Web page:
But a black political analyst, who asked not to be identified, speculates that Maddox had begun to view Muhammad’s Million Youth March as the prelude to a new era in black nationalist politics. Set in the context of a broader argument, Muhammad would be regarded as the nation’s leading black nationalist if he successfully pulls off the march.
“All of the other nationalist groups in town become minimized,” the analyst says. “Khallid becomes the new nationalist leader because this march becomes the epicenter of the nationalist movement. It would be the largest gathering under the nationalist banner. Remember that everybody, including Jesse Jackson and Kweisi Mfume, responded to the Million Man March. But this is a more narrowly focused and defined national march. If he succeeds, the losers will be the hardcore nationalist groups and the Nation of Islam. They are the ones that he better watch out for.”
The analyst says that for the first time since the early ’80s, when Farrakhan draped himself in the mantle of nationalist leader, hardcore nationalists have a new celebrity.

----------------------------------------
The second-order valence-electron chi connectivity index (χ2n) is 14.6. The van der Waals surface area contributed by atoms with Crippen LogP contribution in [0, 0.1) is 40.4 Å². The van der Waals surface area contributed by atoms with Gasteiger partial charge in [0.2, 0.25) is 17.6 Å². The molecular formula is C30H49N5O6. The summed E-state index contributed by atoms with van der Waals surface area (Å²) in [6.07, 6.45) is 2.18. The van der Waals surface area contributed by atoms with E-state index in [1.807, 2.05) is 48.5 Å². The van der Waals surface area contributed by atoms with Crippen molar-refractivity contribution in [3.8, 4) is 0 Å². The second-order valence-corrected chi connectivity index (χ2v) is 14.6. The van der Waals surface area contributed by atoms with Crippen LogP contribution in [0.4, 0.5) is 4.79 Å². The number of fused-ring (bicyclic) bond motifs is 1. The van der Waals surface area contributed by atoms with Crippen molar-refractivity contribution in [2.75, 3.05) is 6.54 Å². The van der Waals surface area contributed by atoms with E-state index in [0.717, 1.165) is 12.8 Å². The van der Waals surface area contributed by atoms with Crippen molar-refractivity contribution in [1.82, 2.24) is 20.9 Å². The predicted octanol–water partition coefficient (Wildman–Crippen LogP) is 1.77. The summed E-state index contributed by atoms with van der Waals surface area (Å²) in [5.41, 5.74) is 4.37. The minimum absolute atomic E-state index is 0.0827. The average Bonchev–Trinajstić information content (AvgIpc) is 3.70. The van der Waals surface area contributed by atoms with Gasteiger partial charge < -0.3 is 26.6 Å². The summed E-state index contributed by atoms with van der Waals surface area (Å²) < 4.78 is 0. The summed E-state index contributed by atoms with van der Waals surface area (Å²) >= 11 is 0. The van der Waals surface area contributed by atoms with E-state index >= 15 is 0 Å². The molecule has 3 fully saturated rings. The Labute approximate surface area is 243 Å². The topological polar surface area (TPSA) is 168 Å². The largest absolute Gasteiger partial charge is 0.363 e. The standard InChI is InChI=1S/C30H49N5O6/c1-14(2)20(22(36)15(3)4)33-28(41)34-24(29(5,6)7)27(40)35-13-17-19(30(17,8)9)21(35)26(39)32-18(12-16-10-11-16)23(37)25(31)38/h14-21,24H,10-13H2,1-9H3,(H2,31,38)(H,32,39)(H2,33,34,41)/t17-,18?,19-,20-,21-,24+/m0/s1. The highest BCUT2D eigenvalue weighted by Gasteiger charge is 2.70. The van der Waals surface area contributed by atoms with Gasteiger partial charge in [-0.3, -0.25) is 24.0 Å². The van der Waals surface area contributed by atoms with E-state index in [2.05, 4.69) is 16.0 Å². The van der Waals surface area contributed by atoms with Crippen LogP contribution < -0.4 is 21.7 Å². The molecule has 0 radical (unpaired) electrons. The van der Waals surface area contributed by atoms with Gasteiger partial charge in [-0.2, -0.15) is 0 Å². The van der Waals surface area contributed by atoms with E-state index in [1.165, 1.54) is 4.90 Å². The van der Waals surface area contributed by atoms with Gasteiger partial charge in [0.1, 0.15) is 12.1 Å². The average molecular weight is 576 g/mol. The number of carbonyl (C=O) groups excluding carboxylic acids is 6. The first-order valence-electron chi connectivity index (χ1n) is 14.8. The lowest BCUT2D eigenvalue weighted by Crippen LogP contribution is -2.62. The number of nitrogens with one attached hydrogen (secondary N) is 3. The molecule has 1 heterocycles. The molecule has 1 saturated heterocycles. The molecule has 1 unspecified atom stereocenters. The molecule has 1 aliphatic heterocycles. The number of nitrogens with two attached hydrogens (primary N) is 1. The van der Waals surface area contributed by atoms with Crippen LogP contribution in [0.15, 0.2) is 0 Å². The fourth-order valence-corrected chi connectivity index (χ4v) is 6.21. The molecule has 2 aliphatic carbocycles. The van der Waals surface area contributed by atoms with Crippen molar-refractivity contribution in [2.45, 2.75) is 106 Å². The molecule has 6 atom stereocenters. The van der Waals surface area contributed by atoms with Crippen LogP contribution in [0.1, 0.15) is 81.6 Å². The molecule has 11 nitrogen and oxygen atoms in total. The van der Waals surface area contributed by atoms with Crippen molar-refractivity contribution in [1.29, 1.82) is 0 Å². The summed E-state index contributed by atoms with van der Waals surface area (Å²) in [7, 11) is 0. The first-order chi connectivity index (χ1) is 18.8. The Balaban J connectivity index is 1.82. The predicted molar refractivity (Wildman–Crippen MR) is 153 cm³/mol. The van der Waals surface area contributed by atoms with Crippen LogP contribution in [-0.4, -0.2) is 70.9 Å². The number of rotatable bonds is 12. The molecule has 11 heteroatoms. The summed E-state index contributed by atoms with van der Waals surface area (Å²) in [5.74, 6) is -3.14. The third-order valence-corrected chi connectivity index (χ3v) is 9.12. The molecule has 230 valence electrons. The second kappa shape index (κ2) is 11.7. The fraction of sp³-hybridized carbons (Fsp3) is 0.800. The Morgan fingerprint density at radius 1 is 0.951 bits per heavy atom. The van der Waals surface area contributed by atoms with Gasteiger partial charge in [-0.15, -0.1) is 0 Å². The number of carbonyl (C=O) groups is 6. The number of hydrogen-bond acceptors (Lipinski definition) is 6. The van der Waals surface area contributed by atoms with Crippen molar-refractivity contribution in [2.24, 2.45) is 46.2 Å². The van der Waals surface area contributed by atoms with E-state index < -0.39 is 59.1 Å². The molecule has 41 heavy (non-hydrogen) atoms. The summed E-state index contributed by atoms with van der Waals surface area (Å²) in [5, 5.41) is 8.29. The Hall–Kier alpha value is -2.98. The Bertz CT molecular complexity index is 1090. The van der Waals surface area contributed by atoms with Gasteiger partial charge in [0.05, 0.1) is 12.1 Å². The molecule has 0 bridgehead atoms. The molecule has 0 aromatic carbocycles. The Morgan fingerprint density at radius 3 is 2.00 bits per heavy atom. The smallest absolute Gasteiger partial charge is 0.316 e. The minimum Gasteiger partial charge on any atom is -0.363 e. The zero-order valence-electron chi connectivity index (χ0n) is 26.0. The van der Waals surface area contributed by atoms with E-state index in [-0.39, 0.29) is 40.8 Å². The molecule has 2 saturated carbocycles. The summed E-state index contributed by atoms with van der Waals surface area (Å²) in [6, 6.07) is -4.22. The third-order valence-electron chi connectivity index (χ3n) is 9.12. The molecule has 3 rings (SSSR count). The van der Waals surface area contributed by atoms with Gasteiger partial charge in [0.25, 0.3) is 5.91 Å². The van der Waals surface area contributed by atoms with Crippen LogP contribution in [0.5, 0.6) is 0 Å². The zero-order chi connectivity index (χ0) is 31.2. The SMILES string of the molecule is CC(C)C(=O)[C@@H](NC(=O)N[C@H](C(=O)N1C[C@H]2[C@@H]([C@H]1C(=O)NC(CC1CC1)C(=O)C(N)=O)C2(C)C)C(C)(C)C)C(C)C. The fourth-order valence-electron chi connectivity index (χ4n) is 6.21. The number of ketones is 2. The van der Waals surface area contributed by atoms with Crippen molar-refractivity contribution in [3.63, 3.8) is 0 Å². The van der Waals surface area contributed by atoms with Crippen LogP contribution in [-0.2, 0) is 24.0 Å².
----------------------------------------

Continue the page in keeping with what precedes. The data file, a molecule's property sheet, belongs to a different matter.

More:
“Khallid Muhammad is a personality, and movements are also built around personalities,” the analyst asserts. “The civil rights movement has Jesse Jackson and Al Sharpton. Since Farrakhan has been moving his NOI more mainstream, the nationalist movement has had no rallying figure of its own. None of their figures can walk through airports and have kids say, ‘That’s so and so!’ Khallid has a persona which people like Alton Maddox and Ben Chavis [the disgraced former NAACP executive director who is now a minister in the NOI]can’t compete with. He has a definable image. Whether you like him or not, he’s star quality. They can do cartoons with a bald head and a bow tie, and everybody will know who that is. Just like they do Sharpton with the hair and the whole bit. How do you do a cartoon on Alton Maddox or Ben Chavis?”